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Pacific Sea Level Rise Pattern and Global Surface Temperature Variability
Source: LASG    Viewed:  time(s)    Time: 2016-9-26
 Dr. Jianjun Yin
Department of Geosciences, University of Arizona, USA
14:00 pm,26 September,2016
No.303,Keyan Building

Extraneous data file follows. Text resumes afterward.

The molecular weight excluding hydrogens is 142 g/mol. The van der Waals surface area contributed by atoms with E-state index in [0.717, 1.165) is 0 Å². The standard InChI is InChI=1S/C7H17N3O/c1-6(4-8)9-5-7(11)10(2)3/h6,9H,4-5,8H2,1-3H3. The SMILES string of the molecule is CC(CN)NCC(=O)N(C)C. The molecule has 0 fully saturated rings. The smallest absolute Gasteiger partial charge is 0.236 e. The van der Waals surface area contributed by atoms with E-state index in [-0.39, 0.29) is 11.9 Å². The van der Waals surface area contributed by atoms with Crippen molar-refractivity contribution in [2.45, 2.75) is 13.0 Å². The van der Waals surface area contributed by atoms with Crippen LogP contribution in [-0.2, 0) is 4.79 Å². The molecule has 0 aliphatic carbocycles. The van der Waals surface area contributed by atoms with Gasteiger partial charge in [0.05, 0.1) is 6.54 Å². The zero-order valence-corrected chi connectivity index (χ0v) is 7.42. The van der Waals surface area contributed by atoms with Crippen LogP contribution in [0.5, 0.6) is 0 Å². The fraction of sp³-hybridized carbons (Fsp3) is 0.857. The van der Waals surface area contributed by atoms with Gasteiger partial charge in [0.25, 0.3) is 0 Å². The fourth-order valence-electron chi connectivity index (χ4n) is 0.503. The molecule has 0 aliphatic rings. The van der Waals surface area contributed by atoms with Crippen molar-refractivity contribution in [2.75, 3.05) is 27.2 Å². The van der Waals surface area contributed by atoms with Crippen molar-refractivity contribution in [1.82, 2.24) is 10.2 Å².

The Pacific Ocean has a significant influence on global mean surface temperature (GST), as recently demonstrated during the 2015/16 El Niño. In this talk, I will show a new way to quantify the role of the Pacific Ocean in GST variability using sea level information rather than traditional sea surface temperature data. Due to the fact that water expands when heated, sea level can be used as a measure of heat stored throughout the entire ocean column, not just at the surface. Sea level in the western tropical Pacific near Asia is tilted higher than the eastern Pacific off the coast of the Americas, due to trade winds and the western Pacific warm pool. However, the degree of this tilt changes over time, much like a seesaw. During an El Niño event, the west-to-east sea level tilt in the Pacific becomes smaller than usual, suggesting a release of heat from the deeper ocean and thereby increased GST. Using a set of state-of-the-art climate models, we systematically quantified this relationship between GST and Pacific sea level tilt. With this relationship, we focused on notable behaviors of GST during the past two decades. Based on sea level observations by satellites, we found that the Pacific Ocean contributed 0.29°±0.10°C to the 1997/98 GST jump. In contrast, the fast sea level rise in the western tropical Pacific from 1998 to 2012 suggests 0.13°–0.16°C of suppressed global surface warming. Based on near-real time sea level data for 2015, we predict a 0.21° ± 0.07°C annual mean GST increase associated with the 2015/16 El Niño event.

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